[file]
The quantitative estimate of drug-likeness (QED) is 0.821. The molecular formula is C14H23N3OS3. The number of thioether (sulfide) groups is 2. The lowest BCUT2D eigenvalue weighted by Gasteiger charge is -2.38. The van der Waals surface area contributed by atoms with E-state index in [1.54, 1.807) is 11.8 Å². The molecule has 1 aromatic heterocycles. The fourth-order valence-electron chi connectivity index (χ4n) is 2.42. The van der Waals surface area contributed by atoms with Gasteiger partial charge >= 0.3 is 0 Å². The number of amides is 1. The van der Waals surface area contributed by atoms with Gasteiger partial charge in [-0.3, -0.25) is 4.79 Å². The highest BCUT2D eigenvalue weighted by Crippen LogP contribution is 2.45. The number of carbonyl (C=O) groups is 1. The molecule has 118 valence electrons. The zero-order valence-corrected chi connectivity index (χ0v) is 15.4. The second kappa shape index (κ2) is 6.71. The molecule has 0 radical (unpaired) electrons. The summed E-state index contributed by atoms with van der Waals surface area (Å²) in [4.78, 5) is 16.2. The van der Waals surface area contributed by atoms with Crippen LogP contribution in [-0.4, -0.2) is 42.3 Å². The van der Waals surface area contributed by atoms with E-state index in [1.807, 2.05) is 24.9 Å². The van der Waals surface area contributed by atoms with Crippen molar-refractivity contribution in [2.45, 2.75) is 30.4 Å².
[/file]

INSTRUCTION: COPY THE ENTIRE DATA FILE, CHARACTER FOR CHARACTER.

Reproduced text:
The quantitative estimate of drug-likeness (QED) is 0.821. The molecular formula is C14H23N3OS3. The number of thioether (sulfide) groups is 2. The lowest BCUT2D eigenvalue weighted by Gasteiger charge is -2.38. The van der Waals surface area contributed by atoms with E-state index in [1.54, 1.807) is 11.8 Å². The molecule has 1 aromatic heterocycles. The fourth-order valence-electron chi connectivity index (χ4n) is 2.42. The van der Waals surface area contributed by atoms with Gasteiger partial charge >= 0.3 is 0 Å². The number of amides is 1. The van der Waals surface area contributed by atoms with Gasteiger partial charge in [-0.3, -0.25) is 4.79 Å². The highest BCUT2D eigenvalue weighted by Crippen LogP contribution is 2.45. The number of carbonyl (C=O) groups is 1. The molecule has 118 valence electrons. The zero-order valence-corrected chi connectivity index (χ0v) is 15.4. The second kappa shape index (κ2) is 6.71. The molecule has 0 radical (unpaired) electrons. The summed E-state index contributed by atoms with van der Waals surface area (Å²) in [4.78, 5) is 16.2. The van der Waals surface area contributed by atoms with Crippen LogP contribution in [-0.4, -0.2) is 42.3 Å². The van der Waals surface area contributed by atoms with E-state index in [1.807, 2.05) is 24.9 Å². The van der Waals surface area contributed by atoms with Crippen molar-refractivity contribution in [2.45, 2.75) is 30.4 Å².